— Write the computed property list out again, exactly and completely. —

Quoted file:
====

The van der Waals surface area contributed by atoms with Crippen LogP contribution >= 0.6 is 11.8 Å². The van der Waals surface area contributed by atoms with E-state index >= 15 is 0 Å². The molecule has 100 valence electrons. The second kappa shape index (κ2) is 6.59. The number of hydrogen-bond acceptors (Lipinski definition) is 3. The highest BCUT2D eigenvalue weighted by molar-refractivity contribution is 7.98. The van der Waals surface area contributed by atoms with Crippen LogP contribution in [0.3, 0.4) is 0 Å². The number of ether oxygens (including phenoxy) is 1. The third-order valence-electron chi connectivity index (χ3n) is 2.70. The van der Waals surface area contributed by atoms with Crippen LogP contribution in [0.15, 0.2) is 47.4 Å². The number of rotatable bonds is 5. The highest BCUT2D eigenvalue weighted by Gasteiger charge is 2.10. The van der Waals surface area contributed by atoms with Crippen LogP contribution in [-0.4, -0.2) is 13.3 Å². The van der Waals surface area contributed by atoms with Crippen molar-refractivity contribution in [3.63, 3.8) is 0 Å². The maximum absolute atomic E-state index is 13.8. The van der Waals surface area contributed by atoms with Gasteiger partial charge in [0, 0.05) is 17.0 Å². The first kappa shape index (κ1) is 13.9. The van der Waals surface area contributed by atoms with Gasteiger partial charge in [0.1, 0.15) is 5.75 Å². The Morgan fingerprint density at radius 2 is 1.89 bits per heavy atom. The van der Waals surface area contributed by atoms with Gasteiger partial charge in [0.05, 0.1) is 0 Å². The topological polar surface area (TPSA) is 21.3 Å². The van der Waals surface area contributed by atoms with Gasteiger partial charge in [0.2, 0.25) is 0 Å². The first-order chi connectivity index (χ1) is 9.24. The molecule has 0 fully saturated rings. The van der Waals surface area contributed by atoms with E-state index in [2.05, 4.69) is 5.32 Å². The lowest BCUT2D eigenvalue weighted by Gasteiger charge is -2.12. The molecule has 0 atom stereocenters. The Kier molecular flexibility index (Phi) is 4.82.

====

The van der Waals surface area contributed by atoms with Crippen LogP contribution >= 0.6 is 11.8 Å². The van der Waals surface area contributed by atoms with E-state index >= 15 is 0 Å². The molecule has 100 valence electrons. The second kappa shape index (κ2) is 6.59. The number of hydrogen-bond acceptors (Lipinski definition) is 3. The highest BCUT2D eigenvalue weighted by molar-refractivity contribution is 7.98. The van der Waals surface area contributed by atoms with Crippen LogP contribution in [0.3, 0.4) is 0 Å². The number of ether oxygens (including phenoxy) is 1. The third-order valence-electron chi connectivity index (χ3n) is 2.70. The van der Waals surface area contributed by atoms with Crippen LogP contribution in [0.15, 0.2) is 47.4 Å². The number of rotatable bonds is 5. The highest BCUT2D eigenvalue weighted by Gasteiger charge is 2.10. The van der Waals surface area contributed by atoms with Crippen LogP contribution in [-0.4, -0.2) is 13.3 Å². The van der Waals surface area contributed by atoms with Crippen molar-refractivity contribution in [3.63, 3.8) is 0 Å². The maximum absolute atomic E-state index is 13.8. The van der Waals surface area contributed by atoms with Gasteiger partial charge in [0, 0.05) is 17.0 Å². The first kappa shape index (κ1) is 13.9. The van der Waals surface area contributed by atoms with Gasteiger partial charge in [0.1, 0.15) is 5.75 Å². The Morgan fingerprint density at radius 2 is 1.89 bits per heavy atom. The van der Waals surface area contributed by atoms with Gasteiger partial charge in [0.05, 0.1) is 0 Å². The topological polar surface area (TPSA) is 21.3 Å². The van der Waals surface area contributed by atoms with Gasteiger partial charge in [0.2, 0.25) is 0 Å². The first-order chi connectivity index (χ1) is 9.24. The molecule has 0 fully saturated rings. The van der Waals surface area contributed by atoms with E-state index in [2.05, 4.69) is 5.32 Å². The lowest BCUT2D eigenvalue weighted by Gasteiger charge is -2.12. The molecule has 0 atom stereocenters. The Kier molecular flexibility index (Phi) is 4.82.